There’s something sad about feeling different around people who don’t know about your “invisible illness.” Bipolar disorder is an invisible illness because it isn’t obvious, you can’t see it, and no one would ever guess that I am on Social Security.
When is this feeling worst? Places like daycare. I hate picking up my son because I feel like the crazy parent even though the other parents and teachers have no idea. I see the parents, picking up their kids after work, and know that I’m not like them. I struggle with work, if I could do it, I wouldn’t be on disability.
I am acutely aware that I’m not like the other parents, and I have to work hard not to feel less than them. Jack and I have a good relationship, and we love each other, but I see myself at the daycare and start to doubt my parenting ability.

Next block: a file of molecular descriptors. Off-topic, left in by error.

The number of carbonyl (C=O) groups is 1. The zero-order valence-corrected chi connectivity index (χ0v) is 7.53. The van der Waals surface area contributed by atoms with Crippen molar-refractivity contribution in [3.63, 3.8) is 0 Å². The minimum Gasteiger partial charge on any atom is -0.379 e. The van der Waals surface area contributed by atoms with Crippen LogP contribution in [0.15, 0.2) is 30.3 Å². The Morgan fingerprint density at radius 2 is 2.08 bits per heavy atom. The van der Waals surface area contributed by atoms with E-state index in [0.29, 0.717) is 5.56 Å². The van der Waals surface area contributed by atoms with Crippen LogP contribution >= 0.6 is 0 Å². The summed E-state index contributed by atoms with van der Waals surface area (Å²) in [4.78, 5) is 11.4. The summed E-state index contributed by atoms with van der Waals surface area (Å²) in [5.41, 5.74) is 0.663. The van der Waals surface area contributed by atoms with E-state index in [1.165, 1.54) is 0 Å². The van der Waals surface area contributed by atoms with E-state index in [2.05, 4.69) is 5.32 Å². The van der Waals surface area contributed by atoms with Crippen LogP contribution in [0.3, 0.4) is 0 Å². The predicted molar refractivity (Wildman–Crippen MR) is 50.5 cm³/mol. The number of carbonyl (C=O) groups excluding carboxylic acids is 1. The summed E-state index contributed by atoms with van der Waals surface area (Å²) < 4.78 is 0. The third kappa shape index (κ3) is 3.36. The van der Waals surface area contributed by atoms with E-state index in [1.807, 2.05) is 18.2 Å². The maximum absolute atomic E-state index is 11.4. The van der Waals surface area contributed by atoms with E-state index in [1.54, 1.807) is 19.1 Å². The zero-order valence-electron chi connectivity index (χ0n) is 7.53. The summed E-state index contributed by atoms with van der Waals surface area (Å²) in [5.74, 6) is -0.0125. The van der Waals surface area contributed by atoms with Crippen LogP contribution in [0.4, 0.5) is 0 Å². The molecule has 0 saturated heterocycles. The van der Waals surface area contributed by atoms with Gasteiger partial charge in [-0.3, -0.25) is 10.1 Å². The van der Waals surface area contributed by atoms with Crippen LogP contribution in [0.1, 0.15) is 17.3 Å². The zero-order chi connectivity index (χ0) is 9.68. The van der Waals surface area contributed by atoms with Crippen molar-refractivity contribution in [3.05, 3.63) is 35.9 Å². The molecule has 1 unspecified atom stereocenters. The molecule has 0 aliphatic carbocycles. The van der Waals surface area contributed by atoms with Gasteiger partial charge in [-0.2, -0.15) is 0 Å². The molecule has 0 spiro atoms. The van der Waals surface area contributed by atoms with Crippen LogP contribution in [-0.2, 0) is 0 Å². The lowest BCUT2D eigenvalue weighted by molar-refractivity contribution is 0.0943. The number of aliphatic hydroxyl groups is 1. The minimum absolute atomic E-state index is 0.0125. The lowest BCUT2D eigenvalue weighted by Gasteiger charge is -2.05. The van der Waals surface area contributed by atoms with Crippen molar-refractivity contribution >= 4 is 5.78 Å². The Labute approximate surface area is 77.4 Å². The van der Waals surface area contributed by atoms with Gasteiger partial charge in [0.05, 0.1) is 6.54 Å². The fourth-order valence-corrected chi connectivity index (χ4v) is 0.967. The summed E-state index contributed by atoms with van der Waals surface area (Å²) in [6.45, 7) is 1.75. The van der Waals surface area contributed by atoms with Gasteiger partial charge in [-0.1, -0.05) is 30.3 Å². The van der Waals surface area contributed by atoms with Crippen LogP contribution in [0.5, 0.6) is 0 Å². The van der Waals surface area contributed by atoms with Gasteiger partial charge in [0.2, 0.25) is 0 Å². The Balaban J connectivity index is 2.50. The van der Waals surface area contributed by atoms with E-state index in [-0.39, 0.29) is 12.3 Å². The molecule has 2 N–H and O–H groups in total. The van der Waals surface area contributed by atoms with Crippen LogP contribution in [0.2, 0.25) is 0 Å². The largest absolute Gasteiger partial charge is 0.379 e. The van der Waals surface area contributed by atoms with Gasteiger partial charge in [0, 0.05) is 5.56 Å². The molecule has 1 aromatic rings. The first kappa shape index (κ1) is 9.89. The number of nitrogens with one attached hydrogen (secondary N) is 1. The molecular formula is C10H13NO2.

Patience is not my strong suit. I’m not very patient with Jack. It takes mindfulness to be more patient, and while I’ve been working on it, it’s hard. This particular problem isn’t exclusive to people with bipolar disorder. But for me, it’s a symptom I’ve always had trouble with, because irritability is an unfortunate manifestation of my bipolar disorder.
I don’t want to feel different than other people, or doubt myself as a parent, and it’s something I’ll work on in therapy. Will it get better? I hope so. I believe just being aware that it’s going on is a step in the right direction.